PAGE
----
Nic Wood

Could we start 2020 again please?

Signature closed the doors of its 22 venues on 20th March at 9pm following the Prime Minister’s statement on social distancing measures of that same evening “we are telling – telling – cafes pubs and restaurants to close tonight, as soon as they reasonably can, and not open tomorrow.” Our workforce of 700+ employees are our priority and have been supported since the closure by the CJRS for which we are hugely grateful. Signature’s venues are family friendly and focussed on providing the customer with an exceptional hospitality experience. We operate businesses that promote social interaction and communication and human wellbeing. Take away is not something we have ever considered but we are now! We have transformed McLarens on the Corner in Edinburgh’s Bruntsfield area into McLarens Market, a take away hub and are pleased with the results so far. Delivery isn’t an option right now and we can’t justify the commission to some of the 3rd party delivery partners – the margins just aren’t there.

Our venues are mostly food led, dining bars and restaurants and we are a responsible hospitality group in a relatively strong financial position. However, re-opening on June 19th with outside seating only is looking unlikely with unsustainable levels of overheads and when Phase 2 or 3 is implemented, we cannot operate with a less than 50% capacity. We need ongoing UK and Scot Government economic support; an extension of the furlough scheme with increased flexibility to protect the workforce and prevent mass redundancies.

We fear for our industry –  all operators (ourselves included), our peers, competitors, friends and foes; those with landlords and rental contracts; highly geared but successful operators, those with a more wet led business model and those with no outdoor space.

Since the closure, we have been working (bloody hard!) to identify how we can safely and legally open our venues and respect social distancing once the lockdown restrictions are lifted. We need to adapt quickly and find new ways of working to continue to operate.


  • Social distancing may remain until we have a vaccine, cure or the R number can always be maintained below 1. This virus will have the power to be deadly even with a low R number.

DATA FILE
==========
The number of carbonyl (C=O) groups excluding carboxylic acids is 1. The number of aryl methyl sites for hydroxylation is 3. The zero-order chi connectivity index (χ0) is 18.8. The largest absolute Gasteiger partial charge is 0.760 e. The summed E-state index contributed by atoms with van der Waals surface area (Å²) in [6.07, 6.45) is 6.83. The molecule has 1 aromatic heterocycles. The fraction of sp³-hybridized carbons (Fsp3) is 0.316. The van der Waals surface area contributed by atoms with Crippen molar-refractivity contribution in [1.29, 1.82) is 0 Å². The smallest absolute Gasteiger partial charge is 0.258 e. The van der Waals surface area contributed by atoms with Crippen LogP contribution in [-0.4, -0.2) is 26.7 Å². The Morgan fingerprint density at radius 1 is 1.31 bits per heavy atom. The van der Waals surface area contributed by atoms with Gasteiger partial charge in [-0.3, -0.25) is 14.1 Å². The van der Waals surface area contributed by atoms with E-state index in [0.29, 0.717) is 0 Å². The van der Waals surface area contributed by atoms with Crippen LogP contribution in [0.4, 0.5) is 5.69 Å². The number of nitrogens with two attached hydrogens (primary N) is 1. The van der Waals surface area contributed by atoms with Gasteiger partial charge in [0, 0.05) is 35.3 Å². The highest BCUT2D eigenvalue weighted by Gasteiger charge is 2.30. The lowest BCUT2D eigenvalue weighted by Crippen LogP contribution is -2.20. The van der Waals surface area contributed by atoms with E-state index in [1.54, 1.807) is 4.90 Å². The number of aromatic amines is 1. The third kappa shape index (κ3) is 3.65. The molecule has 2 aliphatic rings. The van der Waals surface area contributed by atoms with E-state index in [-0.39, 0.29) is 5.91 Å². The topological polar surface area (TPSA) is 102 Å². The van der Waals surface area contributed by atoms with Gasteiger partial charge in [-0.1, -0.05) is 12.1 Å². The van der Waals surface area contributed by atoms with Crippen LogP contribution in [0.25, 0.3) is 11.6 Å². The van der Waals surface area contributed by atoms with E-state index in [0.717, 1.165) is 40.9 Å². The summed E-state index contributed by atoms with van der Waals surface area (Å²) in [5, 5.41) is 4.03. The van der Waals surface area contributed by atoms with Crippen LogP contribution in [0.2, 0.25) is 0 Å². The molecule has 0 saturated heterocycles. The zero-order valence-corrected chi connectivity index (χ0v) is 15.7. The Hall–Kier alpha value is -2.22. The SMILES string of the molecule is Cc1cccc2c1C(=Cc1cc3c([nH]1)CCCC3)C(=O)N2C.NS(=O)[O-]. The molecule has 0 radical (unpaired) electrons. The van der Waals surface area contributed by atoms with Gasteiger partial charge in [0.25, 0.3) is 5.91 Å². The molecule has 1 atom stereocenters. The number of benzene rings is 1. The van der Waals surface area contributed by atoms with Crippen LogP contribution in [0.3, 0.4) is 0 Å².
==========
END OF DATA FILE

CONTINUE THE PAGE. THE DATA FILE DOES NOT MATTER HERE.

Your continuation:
• But we must be able to return to some sort of operation with enough flexibility to make this profitable therefore protecting jobs, protecting business, preventing mass business failure and encouraging ongoing investment within the sector and the wider business community.
  • Overtourism is a word we ought not hear again for a decade and the proposed tourism tax must be side lined for now.
  • Venues with outside areas will reassure customers and sitting in the open air will be preferable.
    • The trade will need local city councils to support the sector by not charging exorbitant fees for tables and chairs permits.
    • Other regimes will need to be relaxed – such as planning, advertising and roads consent.
    • The Scottish weather will be a huge factor but if it’s kind; this will allow more space, more covers for eating and drinking and a degree of flexibility and in turn the commercials just might stack up even for a few months.
    • Premises will need to make further investment in the infrastructure per venue to establish social distancing measures within the premises as we move through the phases. The list of these measures could be extensive and as an industry we need to work together in establishing these for the safety of our staff and our customers.
  • We must always be allowed to open with 50% capacity (no less!) permitted in the building whilst practicing social distancing.
  • It is within our gift to control the operation in our venues and ensure a safe environment for eating and drinking. Intoxicated persons will not be served or permitted access– they were not before, and they won’t be now.
  • WHO 1m recommendation? New Zealand 1m. Why is UK Gov 2m? We need certainty of the “social distance” calculation.

A few weeks ago we undertook a survey of our customers and staff to garner an understanding of how the trade was feeling. 4000 respondents and the key messages were:

  • There is low consumer confidence and a nervous culture created by the virus, media and messaging. The Scot Gov’s message will need to evolve when the time is right to reduce the anxiety and individual translation of the guidelines.
  • 50% of people will decrease their visit frequency to hospitality post Covid.
  • Consumers have transitioned to an on-line life
  • There will be a 20% reduction in demand for food led visits and a 25% reduction in demand for wet led visits
  • 25% wish for take away and deliveries to replace restaurants and bars
  • Food Quality and Cleanliness were  the top 2 reasons for dining out with price dropping to number 5 – so keep standards high with no need for offers and discounts – the supermarkets have all but stopped those.
  • Customers are expecting additional hygiene measures in place and 2m spacing  – but we know that won’t work in all venues and some won’t be able to operate with these spacing restrictions. The introduction of a Scot Gov approved “Code of  Conduct” which we as operators sign and implement in our businesses to respect Covid 19 and do what we can to prevent the spread and maintain the lower “R” number could be introduced with haste and would offer customers a “kite mark” of reassurance.


Pre-Covid, the hospitality sector in Scotland was under pressure and Covid 19 makes survival of our, and the majority of similar businesses, an even greater challenge. We need a united front to ensure our collective voice is heard, to inform the SG that there are tens of thousands of jobs at stake and that we aren’t putting profit before people – we just want our businesses to survive.


Category: Coronavirus, Editors' Picks, Interviews
Tags: COVID-19, Nic Wood, signature pubs